BATH, Maine — A week after the auction of unsold items from the former Gediman’s Appliance began, the lawyer representing owner Peter Gagnon said Friday that the store would not file for bankruptcy protection, but Gagnon is considering personal bankruptcy.

Attorney Leonard Sharon said Friday that a business attorney advised Gagnon that bankruptcy for the business is not necessary because secured creditors are already selling assets from Gediman’s closed stores in Bath and Lewiston, and would then divide the profits of the sale. The remaining funds will then be distributed to customers, Sharon said.

“The Gagnons themselves are not personally liable for the corporation debts,” Sharon said. “They are contemplating personal bankruptcy, but have not yet decided on what course to take personally.”

Gediman’s Appliance abruptly closed its Bath and Lewiston stores in September, prompting about 60 customers to complain to the attorney general’s office about goods or services they were owed, Tim Feeley, spokesman of the attorney general’s office, said Friday.

Online bidding began at 9 a.m. Jan. 16 at Keenan Auction, and will continue until Feb. 2. A preview of the items will take place Jan. 30, from 11 a.m. to noon at the Bath store at 67 Centre St., and from 1 p.m. to 2 p.m. at the Lewiston store at 1822 Lisbon Road.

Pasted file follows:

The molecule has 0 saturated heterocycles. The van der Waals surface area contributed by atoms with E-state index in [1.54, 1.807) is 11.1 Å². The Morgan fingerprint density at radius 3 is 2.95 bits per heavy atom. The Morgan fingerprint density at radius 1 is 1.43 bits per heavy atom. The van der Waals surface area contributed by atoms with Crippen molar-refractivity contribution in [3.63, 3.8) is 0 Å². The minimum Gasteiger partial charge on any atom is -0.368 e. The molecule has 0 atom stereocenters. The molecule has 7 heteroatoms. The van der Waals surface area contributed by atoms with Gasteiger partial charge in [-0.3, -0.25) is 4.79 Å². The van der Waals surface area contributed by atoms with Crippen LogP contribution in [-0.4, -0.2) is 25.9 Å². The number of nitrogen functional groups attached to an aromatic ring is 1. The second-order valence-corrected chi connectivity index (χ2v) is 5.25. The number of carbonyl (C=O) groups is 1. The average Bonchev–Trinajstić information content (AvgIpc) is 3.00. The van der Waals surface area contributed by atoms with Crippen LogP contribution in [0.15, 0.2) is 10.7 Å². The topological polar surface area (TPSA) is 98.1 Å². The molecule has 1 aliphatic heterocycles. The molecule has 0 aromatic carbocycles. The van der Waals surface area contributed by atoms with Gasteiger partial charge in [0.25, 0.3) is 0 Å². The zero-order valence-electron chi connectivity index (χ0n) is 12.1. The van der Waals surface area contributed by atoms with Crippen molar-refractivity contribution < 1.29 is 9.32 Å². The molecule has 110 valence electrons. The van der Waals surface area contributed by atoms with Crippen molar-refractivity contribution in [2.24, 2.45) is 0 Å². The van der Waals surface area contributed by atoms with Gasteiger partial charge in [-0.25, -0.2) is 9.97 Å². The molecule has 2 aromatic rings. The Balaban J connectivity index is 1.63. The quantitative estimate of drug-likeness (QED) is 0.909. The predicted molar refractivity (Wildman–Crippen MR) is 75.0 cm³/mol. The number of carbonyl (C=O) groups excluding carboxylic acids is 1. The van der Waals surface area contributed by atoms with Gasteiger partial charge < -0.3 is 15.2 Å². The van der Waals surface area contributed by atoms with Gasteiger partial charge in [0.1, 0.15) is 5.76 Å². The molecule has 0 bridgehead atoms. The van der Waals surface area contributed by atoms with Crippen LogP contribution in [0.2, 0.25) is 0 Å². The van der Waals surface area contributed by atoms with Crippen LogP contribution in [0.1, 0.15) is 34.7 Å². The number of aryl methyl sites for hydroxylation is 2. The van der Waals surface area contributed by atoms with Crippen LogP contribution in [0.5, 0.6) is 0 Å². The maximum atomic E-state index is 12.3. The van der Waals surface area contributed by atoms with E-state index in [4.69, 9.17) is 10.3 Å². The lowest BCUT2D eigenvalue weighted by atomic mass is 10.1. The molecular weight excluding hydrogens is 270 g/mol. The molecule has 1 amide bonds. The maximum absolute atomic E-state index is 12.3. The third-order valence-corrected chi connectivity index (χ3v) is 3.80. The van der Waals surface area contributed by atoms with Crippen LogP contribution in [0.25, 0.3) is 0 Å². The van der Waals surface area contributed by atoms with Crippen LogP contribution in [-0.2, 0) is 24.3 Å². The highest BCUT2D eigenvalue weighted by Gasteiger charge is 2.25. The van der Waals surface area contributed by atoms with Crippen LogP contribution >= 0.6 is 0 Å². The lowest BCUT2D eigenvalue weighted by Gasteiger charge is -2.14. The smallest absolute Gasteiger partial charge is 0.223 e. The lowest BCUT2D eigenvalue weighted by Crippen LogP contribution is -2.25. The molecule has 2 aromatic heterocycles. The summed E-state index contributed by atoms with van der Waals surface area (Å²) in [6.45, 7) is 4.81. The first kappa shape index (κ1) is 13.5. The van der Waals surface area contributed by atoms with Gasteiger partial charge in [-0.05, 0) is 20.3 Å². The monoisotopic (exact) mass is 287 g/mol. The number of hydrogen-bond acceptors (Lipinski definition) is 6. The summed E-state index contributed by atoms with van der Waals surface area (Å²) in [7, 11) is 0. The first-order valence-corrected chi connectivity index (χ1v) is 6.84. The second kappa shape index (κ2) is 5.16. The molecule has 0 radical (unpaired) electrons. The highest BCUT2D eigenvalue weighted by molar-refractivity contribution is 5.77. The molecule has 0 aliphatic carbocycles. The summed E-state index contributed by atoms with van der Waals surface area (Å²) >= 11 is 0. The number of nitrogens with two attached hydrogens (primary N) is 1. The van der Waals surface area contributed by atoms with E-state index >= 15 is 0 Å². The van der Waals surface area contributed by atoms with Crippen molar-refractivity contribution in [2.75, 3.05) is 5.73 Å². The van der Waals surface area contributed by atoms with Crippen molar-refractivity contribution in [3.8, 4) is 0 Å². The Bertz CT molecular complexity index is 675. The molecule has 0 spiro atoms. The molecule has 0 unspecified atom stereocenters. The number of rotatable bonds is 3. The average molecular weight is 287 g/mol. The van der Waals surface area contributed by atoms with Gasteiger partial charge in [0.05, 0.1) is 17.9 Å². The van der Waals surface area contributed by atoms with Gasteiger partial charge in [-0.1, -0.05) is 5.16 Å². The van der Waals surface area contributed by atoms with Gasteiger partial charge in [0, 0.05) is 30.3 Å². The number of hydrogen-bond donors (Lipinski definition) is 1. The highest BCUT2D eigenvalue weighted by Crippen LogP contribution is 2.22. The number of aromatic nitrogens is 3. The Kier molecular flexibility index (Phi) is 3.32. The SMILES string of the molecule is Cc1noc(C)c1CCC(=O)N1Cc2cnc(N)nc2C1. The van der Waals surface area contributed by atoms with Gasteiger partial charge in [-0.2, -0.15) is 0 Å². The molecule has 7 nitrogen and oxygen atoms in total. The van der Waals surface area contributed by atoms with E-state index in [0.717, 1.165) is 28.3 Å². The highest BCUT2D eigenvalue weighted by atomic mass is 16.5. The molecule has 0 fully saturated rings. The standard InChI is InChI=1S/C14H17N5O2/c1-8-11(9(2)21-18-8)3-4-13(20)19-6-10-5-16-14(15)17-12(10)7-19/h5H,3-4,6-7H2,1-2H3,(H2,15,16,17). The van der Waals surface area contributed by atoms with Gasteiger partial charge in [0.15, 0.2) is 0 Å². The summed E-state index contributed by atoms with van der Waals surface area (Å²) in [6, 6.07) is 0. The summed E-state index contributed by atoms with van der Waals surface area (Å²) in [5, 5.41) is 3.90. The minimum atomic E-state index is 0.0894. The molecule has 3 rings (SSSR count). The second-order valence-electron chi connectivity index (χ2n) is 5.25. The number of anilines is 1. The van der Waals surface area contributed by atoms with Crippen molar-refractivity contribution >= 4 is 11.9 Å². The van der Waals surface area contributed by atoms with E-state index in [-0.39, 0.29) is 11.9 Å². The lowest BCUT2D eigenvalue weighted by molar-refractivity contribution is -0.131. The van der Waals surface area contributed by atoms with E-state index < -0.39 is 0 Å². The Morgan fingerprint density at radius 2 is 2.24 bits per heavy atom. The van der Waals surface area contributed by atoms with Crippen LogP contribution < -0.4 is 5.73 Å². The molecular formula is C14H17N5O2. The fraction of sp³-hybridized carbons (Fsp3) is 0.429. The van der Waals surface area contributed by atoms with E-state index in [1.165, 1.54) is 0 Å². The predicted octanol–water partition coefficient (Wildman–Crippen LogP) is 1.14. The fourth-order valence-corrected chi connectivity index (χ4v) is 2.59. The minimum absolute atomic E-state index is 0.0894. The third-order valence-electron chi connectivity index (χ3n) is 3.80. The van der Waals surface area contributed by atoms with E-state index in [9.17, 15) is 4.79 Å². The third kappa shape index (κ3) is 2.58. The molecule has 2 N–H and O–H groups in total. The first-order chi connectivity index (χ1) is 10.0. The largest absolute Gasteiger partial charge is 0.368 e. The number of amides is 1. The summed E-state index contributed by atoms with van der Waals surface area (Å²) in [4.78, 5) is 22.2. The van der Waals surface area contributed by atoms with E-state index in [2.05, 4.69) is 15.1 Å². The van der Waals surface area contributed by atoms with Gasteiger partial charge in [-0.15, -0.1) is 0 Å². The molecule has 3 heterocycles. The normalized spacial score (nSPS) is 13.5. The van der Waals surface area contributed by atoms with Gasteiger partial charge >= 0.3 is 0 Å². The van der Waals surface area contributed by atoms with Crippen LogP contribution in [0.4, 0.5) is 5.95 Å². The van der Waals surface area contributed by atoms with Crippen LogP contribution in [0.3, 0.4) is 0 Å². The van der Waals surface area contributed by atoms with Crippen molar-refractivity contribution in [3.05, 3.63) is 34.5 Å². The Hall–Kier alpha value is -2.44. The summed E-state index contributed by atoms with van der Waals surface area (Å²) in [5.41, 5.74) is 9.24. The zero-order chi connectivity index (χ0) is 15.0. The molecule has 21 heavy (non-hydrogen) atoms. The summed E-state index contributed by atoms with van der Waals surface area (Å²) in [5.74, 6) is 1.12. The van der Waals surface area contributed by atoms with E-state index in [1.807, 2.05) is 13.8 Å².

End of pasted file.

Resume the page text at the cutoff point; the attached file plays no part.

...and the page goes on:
In October, complaint examiner Martha Currier of the Attorney General’s Consumer Protection Division said that because secured creditors — banks and businesses — would receive redress in a bankruptcy, customers were unlikely to see a full refund.

Currier said in October that she was notified by Gagnon’s attorney that he planned to file for bankruptcy, but as of 11 a.m. Friday, neither the company nor Gagnon had filed, according to the online court record system.

Feeley said the attorney general’s office will “continue to monitor the situation.”

In an email Friday to the Bangor Daily News, Sharon wrote that the Gagnons continue to work with the attorney general’s office through the process.

“Gediman’s closed because the economy and big box appliance distributors have once again conspired to thwart a small businessman who grew up in the appliance trade,” Sharon wrote. “The Gagnons — husband and wife — literally worked themselves sick trying to meet their obligations. Mr. Gagnon hounded banks and other lenders to no avail. Thus, the business is shuttered.”